Connected car security: Why identity is in the driving seat

An increasingly diverse range of connected objects has joined the Internet of Things (IoT) in recent years. According to IDATE, 420 million drivers will generate a connectivity market amounting to €9 billion by 2020.

However, with cars increasingly becoming computing platforms rather than simply a means of travelling, they are also becoming more attractive targets for hackers. This is backed up by the FBI recently publishing an advisory on car hacking, naming connected cars as one of the biggest cyber-threats of tomorrow, says Simon Moffatt, director Advanced Customer Engineering, ForgeRock.

An accelerating sector, but one lacking in

Digital transformation is having a significant impact on all industry sectors, but nowhere more so than the automotive sector. Today’s motor companies are likely to look very different in ten years time as they continue evolving from manufacturers to complex service providers.

Why? Because having the ability to record and analyse all manner of data generated by a car (such as distance travelled, speed, fuel efficiency) means manufacturers can deliver more personalised driving experiences, whilst also collecting valuable product data.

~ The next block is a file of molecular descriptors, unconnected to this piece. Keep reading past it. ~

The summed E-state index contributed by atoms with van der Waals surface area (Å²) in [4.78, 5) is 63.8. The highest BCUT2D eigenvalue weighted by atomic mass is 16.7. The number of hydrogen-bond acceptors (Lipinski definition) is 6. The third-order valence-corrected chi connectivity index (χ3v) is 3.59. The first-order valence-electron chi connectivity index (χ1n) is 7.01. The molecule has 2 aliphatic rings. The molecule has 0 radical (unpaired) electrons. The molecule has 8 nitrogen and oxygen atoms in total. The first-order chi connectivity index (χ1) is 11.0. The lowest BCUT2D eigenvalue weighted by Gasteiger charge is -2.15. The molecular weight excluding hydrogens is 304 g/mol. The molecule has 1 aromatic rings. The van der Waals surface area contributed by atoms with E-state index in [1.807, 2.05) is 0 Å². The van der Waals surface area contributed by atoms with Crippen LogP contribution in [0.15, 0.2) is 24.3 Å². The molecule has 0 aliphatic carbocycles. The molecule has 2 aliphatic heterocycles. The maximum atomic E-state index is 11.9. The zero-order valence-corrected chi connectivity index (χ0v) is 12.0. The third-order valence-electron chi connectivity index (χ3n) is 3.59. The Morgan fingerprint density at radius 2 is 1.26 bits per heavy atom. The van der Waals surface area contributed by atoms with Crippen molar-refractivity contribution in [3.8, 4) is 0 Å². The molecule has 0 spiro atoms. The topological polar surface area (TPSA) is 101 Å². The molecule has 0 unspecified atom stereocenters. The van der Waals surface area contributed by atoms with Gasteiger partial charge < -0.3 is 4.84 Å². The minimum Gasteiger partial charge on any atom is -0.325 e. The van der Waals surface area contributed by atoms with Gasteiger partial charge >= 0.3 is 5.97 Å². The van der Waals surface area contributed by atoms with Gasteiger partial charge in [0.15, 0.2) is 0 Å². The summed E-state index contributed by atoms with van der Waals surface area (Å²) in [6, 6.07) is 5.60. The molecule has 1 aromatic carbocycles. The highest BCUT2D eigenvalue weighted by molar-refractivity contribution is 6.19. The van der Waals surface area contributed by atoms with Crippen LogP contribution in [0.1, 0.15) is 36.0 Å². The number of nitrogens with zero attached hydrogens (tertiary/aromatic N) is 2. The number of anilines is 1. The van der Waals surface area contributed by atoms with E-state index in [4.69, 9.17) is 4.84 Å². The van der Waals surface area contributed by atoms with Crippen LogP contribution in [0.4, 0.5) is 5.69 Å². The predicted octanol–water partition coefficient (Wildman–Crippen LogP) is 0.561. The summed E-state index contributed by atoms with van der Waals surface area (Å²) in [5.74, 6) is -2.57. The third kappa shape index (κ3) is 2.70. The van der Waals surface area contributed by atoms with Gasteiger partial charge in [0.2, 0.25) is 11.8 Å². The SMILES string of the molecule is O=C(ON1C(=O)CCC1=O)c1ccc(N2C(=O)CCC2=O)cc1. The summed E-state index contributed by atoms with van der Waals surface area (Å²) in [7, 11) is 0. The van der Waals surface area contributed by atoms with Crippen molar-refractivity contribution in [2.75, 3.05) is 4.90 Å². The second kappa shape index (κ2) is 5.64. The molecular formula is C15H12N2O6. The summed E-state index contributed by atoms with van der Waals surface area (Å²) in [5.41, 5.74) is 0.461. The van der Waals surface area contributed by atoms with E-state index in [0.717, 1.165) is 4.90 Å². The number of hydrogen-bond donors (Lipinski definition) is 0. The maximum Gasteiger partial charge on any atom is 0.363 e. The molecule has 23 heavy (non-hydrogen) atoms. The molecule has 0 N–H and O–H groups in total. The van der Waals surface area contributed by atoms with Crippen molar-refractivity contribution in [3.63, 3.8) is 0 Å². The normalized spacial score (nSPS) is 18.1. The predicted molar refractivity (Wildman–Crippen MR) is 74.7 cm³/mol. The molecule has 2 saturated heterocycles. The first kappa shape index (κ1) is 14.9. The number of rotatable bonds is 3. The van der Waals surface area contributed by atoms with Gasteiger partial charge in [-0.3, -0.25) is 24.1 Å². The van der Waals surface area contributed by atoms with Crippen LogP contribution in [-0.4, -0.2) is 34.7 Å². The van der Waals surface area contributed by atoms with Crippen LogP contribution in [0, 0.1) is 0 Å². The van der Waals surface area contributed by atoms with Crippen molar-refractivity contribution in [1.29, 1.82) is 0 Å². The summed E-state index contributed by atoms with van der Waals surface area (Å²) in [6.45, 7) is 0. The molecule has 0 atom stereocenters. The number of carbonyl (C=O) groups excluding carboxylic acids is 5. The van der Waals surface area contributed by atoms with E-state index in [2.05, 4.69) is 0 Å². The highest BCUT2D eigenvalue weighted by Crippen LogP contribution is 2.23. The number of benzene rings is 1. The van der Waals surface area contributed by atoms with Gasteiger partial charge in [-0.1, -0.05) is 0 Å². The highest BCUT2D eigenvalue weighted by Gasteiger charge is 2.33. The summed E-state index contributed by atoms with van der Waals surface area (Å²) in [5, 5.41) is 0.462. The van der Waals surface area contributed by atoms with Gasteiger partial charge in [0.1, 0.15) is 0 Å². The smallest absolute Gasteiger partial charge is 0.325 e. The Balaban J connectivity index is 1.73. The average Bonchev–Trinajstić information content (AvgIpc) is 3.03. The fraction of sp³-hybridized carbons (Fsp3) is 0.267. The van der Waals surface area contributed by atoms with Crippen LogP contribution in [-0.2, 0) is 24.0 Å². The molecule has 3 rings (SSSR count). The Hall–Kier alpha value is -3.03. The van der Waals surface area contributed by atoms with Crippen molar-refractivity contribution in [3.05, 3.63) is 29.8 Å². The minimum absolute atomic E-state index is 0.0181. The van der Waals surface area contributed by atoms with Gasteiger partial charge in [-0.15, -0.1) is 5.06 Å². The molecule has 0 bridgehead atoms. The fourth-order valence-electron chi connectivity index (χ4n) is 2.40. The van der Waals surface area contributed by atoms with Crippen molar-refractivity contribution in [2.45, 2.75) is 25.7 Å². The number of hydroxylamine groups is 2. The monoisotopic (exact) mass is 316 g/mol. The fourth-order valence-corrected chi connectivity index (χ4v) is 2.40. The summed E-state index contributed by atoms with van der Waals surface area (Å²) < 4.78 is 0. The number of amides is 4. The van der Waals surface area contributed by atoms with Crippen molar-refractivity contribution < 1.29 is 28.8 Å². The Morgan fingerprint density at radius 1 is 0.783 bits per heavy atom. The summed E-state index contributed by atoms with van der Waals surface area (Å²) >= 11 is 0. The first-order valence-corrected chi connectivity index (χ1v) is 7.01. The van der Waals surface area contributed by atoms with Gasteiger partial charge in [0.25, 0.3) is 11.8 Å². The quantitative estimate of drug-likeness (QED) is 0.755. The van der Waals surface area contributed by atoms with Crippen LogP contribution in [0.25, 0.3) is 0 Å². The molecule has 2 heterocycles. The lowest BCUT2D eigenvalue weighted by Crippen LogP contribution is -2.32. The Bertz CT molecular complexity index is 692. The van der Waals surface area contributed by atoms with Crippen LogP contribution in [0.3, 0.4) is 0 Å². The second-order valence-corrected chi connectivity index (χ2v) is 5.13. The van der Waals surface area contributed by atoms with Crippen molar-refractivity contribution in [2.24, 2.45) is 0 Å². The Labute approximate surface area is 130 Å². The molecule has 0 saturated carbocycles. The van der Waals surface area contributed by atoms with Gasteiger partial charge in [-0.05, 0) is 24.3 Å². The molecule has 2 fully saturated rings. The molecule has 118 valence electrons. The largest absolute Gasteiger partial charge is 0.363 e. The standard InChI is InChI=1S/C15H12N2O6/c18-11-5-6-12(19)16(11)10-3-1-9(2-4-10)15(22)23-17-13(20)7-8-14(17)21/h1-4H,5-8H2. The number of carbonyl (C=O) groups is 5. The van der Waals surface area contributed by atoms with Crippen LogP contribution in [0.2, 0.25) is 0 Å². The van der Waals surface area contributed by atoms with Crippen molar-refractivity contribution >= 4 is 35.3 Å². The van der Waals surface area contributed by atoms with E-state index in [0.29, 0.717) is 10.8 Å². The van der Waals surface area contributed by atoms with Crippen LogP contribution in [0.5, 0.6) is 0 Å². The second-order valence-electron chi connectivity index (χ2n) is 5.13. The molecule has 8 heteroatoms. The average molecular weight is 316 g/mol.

There are an estimated 40-60 million connected cars throughout the world currently. Within the next five years, Gartner predicts this will increase to over 250 million. At present, the average security level within these vehicles is equivalent to that of IT systems and computers from the ’80s, with limited encryption, data protection and identity management.

Connected cars are vulnerable

More and more evidence is coming to light that demonstrates the vulnerability of connected cars. Just recently, Nissan was forced to suspend the functions of its smart car companion app after researchers found it could be used to access control systems in its electric cars.

Perhaps more notably, last year two security researchers were able to take control of a moving Jeep via its infotainment system. Once they had gained access, they were able to control the steering, transmission and even the brakes. This served as a stark warning to both car manufacturers and owners.

Identity in the driving seat

Simon Moffatt
Simon Moffatt, director Advanced Customer Engineering, ForgeRock

Identity is becoming a critical element in the connected car journey; the identity of the user, of the car, its connectivity system, and that of the smart devices that connect with the vehicle. The problem is that there is currently no connection between the identity of the driver and the identities of the smart devices within the car.